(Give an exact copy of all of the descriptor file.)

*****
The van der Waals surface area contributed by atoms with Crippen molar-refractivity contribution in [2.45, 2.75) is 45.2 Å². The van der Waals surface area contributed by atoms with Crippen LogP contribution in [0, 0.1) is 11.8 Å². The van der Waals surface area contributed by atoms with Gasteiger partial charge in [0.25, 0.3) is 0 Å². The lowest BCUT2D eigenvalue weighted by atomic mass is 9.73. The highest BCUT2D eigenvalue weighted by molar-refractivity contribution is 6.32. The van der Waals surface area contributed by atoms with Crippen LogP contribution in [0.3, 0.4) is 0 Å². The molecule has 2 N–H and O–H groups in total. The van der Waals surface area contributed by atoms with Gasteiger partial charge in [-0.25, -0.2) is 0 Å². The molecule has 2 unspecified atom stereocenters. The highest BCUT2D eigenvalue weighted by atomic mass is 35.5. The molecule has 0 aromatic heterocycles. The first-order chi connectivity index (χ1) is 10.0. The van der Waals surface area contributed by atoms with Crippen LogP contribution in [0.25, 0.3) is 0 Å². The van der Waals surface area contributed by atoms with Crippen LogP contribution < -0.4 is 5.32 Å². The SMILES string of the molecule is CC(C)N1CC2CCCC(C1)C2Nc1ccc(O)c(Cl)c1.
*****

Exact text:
The van der Waals surface area contributed by atoms with Crippen molar-refractivity contribution in [2.45, 2.75) is 45.2 Å². The van der Waals surface area contributed by atoms with Crippen LogP contribution in [0, 0.1) is 11.8 Å². The van der Waals surface area contributed by atoms with Gasteiger partial charge in [0.25, 0.3) is 0 Å². The lowest BCUT2D eigenvalue weighted by atomic mass is 9.73. The highest BCUT2D eigenvalue weighted by molar-refractivity contribution is 6.32. The van der Waals surface area contributed by atoms with Crippen LogP contribution in [0.3, 0.4) is 0 Å². The molecule has 2 N–H and O–H groups in total. The van der Waals surface area contributed by atoms with Gasteiger partial charge in [-0.25, -0.2) is 0 Å². The molecule has 2 unspecified atom stereocenters. The highest BCUT2D eigenvalue weighted by atomic mass is 35.5. The molecule has 0 aromatic heterocycles. The first-order chi connectivity index (χ1) is 10.0. The van der Waals surface area contributed by atoms with Crippen LogP contribution in [0.25, 0.3) is 0 Å². The van der Waals surface area contributed by atoms with Crippen LogP contribution < -0.4 is 5.32 Å². The SMILES string of the molecule is CC(C)N1CC2CCCC(C1)C2Nc1ccc(O)c(Cl)c1.